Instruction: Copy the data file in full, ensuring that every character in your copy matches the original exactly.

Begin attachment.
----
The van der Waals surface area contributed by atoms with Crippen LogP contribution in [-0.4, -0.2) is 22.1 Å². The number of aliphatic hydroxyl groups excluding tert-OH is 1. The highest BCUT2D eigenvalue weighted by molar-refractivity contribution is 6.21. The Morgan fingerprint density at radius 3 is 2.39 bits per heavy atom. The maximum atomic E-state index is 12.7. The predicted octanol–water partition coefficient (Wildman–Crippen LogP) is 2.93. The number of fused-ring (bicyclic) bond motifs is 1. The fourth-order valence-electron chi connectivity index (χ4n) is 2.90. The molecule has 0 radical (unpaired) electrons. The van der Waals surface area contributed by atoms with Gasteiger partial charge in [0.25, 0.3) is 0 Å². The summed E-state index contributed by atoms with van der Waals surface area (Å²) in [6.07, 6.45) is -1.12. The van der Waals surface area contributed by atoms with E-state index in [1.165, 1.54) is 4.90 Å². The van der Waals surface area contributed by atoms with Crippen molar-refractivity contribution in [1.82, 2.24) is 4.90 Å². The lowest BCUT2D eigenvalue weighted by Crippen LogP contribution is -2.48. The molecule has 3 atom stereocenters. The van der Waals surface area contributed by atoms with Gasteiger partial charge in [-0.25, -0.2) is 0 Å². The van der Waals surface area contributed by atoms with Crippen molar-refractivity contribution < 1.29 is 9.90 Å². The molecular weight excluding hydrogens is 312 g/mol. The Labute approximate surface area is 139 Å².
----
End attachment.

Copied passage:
The van der Waals surface area contributed by atoms with Crippen LogP contribution in [-0.4, -0.2) is 22.1 Å². The number of aliphatic hydroxyl groups excluding tert-OH is 1. The highest BCUT2D eigenvalue weighted by molar-refractivity contribution is 6.21. The Morgan fingerprint density at radius 3 is 2.39 bits per heavy atom. The maximum atomic E-state index is 12.7. The predicted octanol–water partition coefficient (Wildman–Crippen LogP) is 2.93. The number of fused-ring (bicyclic) bond motifs is 1. The fourth-order valence-electron chi connectivity index (χ4n) is 2.90. The molecule has 0 radical (unpaired) electrons. The van der Waals surface area contributed by atoms with Gasteiger partial charge in [0.25, 0.3) is 0 Å². The summed E-state index contributed by atoms with van der Waals surface area (Å²) in [6.07, 6.45) is -1.12. The van der Waals surface area contributed by atoms with E-state index in [1.165, 1.54) is 4.90 Å². The van der Waals surface area contributed by atoms with Crippen molar-refractivity contribution in [1.82, 2.24) is 4.90 Å². The lowest BCUT2D eigenvalue weighted by Crippen LogP contribution is -2.48. The molecule has 3 atom stereocenters. The van der Waals surface area contributed by atoms with Gasteiger partial charge in [-0.25, -0.2) is 0 Å². The van der Waals surface area contributed by atoms with Crippen molar-refractivity contribution < 1.29 is 9.90 Å². The molecular weight excluding hydrogens is 312 g/mol. The Labute approximate surface area is 139 Å².